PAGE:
Late last year I was inspired to try and get back some focus and clarity in my life. I wrote an article explaining the reasons behind it. It was called Removing Distractions. This is part 2. It’s now six months on and my life has changed because of it, but I do have a confession to make first.
I fell back into bad habits. After around 4 months Twitter found it’s way back on my iPhone. I should have removed it, but I didn’t. Twitter stayed on my phone all through May, June, and July. It’s crazy how easily I just fell back into it.
Once Twitter was back on my phone, the usage started to creep back up. I started checking in more frequently. I got that feeling that I might be missing out if I didn’t just check in. In part, this was what prompted me to write this follow-up article. Use it as something to get me back on track. As of this week, Twitter is no longer on my phone (again). Hopefully, I can keep it that way. Here’s what’s currently on my iPhone:
Now let’s move onto the more positive aspects. Even though I had a slight relapse with Twitter, the last six months have seen a lot of positive changes. I definitely use my phone much less, I’m more present and more productive because of it.
I used to think about taking photos just to post on Instagram. It was one more thing to think about, and let’s be honest, who really cares about what I’m posting anyway? Who was I doing it for? A few weeks after deleting my Instagram account I stopped thinking about it. The same goes for status updates. I used to find myself walking around and if something popped into my head I’d think “oh I should post that to Twitter”. I don’t think like this anymore.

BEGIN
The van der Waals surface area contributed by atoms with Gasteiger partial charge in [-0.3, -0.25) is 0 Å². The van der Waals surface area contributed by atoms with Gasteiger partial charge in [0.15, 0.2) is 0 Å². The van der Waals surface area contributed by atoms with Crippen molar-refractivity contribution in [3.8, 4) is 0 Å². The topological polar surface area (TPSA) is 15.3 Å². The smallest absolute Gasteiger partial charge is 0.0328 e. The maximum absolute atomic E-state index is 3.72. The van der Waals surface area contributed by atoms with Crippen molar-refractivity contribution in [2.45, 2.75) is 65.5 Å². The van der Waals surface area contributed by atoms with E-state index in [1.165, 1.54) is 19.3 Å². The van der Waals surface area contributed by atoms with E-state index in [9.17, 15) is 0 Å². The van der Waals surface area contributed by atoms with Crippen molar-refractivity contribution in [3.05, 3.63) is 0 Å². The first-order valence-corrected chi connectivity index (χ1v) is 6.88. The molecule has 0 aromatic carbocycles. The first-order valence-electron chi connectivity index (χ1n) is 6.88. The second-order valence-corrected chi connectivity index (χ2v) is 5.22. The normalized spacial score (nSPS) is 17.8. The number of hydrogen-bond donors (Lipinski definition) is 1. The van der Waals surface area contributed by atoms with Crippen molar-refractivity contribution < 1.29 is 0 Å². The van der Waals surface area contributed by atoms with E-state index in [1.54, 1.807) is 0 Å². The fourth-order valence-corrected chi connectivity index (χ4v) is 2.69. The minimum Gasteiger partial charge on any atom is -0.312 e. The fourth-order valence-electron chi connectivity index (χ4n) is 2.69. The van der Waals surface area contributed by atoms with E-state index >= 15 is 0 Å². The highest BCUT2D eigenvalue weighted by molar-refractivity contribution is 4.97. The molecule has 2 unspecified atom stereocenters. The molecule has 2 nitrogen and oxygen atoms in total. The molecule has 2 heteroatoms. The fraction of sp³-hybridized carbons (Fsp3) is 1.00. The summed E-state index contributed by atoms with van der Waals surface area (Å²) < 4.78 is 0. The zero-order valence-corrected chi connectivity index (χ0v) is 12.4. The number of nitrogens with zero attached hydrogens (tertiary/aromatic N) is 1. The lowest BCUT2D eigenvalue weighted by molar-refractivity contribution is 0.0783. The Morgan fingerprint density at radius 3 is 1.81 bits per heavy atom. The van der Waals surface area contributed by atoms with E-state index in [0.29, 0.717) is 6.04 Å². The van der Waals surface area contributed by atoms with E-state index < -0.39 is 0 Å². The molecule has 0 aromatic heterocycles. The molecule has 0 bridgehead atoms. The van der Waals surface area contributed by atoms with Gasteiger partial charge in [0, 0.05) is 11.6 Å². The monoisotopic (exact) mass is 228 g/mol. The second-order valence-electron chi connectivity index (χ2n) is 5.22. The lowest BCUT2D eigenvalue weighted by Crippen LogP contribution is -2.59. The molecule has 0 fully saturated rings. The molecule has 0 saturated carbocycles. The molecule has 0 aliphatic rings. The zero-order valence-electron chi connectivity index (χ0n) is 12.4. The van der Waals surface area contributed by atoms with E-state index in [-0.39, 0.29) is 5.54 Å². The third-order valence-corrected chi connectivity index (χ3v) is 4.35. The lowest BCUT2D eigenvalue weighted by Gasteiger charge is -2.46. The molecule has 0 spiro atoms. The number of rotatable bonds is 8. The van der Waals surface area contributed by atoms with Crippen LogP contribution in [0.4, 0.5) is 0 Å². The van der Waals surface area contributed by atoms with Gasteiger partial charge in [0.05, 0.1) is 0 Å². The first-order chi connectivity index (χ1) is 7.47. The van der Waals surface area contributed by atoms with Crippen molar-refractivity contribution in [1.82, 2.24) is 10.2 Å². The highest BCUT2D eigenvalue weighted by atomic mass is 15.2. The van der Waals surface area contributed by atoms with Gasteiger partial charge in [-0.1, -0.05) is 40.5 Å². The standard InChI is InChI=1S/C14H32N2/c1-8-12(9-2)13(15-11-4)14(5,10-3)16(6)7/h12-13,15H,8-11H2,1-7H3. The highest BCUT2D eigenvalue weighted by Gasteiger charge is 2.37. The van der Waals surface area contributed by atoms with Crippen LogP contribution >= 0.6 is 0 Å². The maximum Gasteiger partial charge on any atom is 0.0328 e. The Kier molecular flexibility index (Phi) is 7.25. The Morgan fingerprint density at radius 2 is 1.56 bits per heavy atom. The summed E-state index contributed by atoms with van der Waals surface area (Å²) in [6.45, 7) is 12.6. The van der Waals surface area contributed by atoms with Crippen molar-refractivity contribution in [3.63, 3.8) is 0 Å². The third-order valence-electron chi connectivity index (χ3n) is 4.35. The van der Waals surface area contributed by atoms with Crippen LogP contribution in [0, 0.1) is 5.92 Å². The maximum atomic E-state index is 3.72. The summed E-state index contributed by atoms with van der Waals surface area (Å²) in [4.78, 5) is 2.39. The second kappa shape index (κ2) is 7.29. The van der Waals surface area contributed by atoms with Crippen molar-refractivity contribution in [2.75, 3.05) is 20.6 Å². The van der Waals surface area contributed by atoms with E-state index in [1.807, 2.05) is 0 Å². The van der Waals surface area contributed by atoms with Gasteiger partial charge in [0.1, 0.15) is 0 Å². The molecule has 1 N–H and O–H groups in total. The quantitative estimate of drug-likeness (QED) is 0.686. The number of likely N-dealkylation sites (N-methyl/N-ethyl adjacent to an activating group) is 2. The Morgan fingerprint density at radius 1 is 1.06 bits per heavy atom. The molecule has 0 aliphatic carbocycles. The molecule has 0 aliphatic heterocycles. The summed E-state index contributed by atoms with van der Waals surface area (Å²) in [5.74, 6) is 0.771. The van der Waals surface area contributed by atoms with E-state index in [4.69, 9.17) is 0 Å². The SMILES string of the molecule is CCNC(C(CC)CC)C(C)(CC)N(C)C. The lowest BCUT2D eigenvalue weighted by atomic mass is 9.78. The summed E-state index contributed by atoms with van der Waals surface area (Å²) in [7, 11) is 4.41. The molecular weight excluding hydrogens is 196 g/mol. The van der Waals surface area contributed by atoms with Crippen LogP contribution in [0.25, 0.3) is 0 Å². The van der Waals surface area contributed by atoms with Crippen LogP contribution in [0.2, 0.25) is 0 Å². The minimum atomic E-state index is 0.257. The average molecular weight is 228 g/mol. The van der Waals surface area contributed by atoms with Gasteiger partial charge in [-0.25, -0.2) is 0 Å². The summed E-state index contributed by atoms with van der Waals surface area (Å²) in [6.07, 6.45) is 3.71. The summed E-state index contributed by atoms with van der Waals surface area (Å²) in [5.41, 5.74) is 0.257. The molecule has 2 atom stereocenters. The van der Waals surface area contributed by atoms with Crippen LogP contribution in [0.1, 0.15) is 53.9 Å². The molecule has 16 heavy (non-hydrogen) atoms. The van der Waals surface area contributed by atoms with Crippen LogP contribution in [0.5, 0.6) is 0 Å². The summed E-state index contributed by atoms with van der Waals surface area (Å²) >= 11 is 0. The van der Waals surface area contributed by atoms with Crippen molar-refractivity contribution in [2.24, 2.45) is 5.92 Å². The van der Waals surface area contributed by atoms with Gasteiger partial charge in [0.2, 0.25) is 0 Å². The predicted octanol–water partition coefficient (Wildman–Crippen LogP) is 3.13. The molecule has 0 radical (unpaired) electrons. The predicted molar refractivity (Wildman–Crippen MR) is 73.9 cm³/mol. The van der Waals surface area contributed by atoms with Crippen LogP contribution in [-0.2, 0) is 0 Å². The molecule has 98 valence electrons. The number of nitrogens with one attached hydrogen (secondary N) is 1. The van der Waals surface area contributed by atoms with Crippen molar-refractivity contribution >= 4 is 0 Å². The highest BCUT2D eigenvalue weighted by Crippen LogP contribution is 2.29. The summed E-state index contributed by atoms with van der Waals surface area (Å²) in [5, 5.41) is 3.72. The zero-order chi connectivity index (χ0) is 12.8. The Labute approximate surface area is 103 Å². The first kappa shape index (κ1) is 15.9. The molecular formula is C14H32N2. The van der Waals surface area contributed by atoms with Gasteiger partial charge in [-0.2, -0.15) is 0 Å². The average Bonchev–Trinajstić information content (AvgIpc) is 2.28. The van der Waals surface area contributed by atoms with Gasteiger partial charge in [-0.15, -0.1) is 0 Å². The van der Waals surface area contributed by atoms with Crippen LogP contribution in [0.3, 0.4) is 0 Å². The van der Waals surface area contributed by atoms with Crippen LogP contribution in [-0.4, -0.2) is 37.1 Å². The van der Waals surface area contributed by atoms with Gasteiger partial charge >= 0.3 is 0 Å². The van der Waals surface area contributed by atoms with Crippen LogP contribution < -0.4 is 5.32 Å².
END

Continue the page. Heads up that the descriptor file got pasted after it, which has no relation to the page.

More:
It might sound funny, but not having to worry about posting updates or seeing if people have “liked” my photos, has given me more head space to actually focus on what matters.
I’ve also started reading more books, like a serious amount more. When I go to bed I read a book instead of checking social networks. I know this sounds stupidly obvious, but I’ve learnt so much by just reading more. The books I’ve read have already improved and shaped my life immeasurably. I’ve been keeping an up-to-date list of the books I’ve read since the end of last year. Only the good ones make it onto the list.
When we twiddle on our phones, refreshing feeds for countless social networks we don’t learn anything. All we get is bite-sized snippets of useless information.
I didn’t stop at social networks. As I read more and thought more about why I felt stressed, I started to look at other areas in my life. I started to make other changes, in what now seems to have turned into an ongoing quest to lead a simpler, less stressful, and more focused life. Here are some of the other changes:
Ignoring the News
I stopped reading and watching the news sometime last year. Nothing good ever happens in the news. Reading it just makes me feel incredibly sad and scared. There’s nothing I can do about any of it. When was the last time you read a news story and acted upon it? Probably never.
Episode 69 of the Ask Altucher Podcast sums this up pretty well: “Why reading the news is a waste of time”.
Unsubscribing from all newsletters